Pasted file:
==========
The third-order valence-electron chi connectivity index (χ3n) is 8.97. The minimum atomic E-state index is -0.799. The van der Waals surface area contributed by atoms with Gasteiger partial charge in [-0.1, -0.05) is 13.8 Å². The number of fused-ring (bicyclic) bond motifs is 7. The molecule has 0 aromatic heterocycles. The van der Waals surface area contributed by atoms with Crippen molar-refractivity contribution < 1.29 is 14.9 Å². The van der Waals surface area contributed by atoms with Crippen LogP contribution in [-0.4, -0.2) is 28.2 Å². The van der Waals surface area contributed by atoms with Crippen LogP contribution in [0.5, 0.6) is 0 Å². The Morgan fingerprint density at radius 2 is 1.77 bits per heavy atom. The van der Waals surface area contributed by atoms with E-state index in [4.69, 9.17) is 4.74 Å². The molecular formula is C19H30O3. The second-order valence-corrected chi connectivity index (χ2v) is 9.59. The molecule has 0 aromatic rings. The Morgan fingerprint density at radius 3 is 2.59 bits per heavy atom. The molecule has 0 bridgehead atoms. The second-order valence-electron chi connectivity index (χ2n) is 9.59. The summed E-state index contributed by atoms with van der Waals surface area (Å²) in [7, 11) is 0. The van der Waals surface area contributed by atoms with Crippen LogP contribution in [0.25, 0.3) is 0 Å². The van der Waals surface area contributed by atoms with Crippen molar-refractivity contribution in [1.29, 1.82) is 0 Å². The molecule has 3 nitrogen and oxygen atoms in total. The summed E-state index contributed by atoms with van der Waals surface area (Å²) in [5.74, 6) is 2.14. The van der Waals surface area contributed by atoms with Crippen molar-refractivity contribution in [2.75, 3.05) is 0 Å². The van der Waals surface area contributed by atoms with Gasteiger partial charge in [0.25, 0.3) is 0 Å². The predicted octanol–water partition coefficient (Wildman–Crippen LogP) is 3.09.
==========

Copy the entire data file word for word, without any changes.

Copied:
The third-order valence-electron chi connectivity index (χ3n) is 8.97. The minimum atomic E-state index is -0.799. The van der Waals surface area contributed by atoms with Gasteiger partial charge in [-0.1, -0.05) is 13.8 Å². The number of fused-ring (bicyclic) bond motifs is 7. The molecule has 0 aromatic heterocycles. The van der Waals surface area contributed by atoms with Crippen molar-refractivity contribution < 1.29 is 14.9 Å². The van der Waals surface area contributed by atoms with Crippen LogP contribution in [-0.4, -0.2) is 28.2 Å². The van der Waals surface area contributed by atoms with Crippen LogP contribution in [0.5, 0.6) is 0 Å². The Morgan fingerprint density at radius 2 is 1.77 bits per heavy atom. The van der Waals surface area contributed by atoms with E-state index in [4.69, 9.17) is 4.74 Å². The molecular formula is C19H30O3. The second-order valence-corrected chi connectivity index (χ2v) is 9.59. The molecule has 0 aromatic rings. The Morgan fingerprint density at radius 3 is 2.59 bits per heavy atom. The molecule has 0 bridgehead atoms. The second-order valence-electron chi connectivity index (χ2n) is 9.59. The summed E-state index contributed by atoms with van der Waals surface area (Å²) in [7, 11) is 0. The van der Waals surface area contributed by atoms with Crippen LogP contribution in [0.25, 0.3) is 0 Å². The van der Waals surface area contributed by atoms with Crippen molar-refractivity contribution in [1.29, 1.82) is 0 Å². The molecule has 3 nitrogen and oxygen atoms in total. The summed E-state index contributed by atoms with van der Waals surface area (Å²) in [5.74, 6) is 2.14. The van der Waals surface area contributed by atoms with Crippen molar-refractivity contribution in [2.75, 3.05) is 0 Å². The van der Waals surface area contributed by atoms with Gasteiger partial charge in [0.25, 0.3) is 0 Å². The predicted octanol–water partition coefficient (Wildman–Crippen LogP) is 3.09.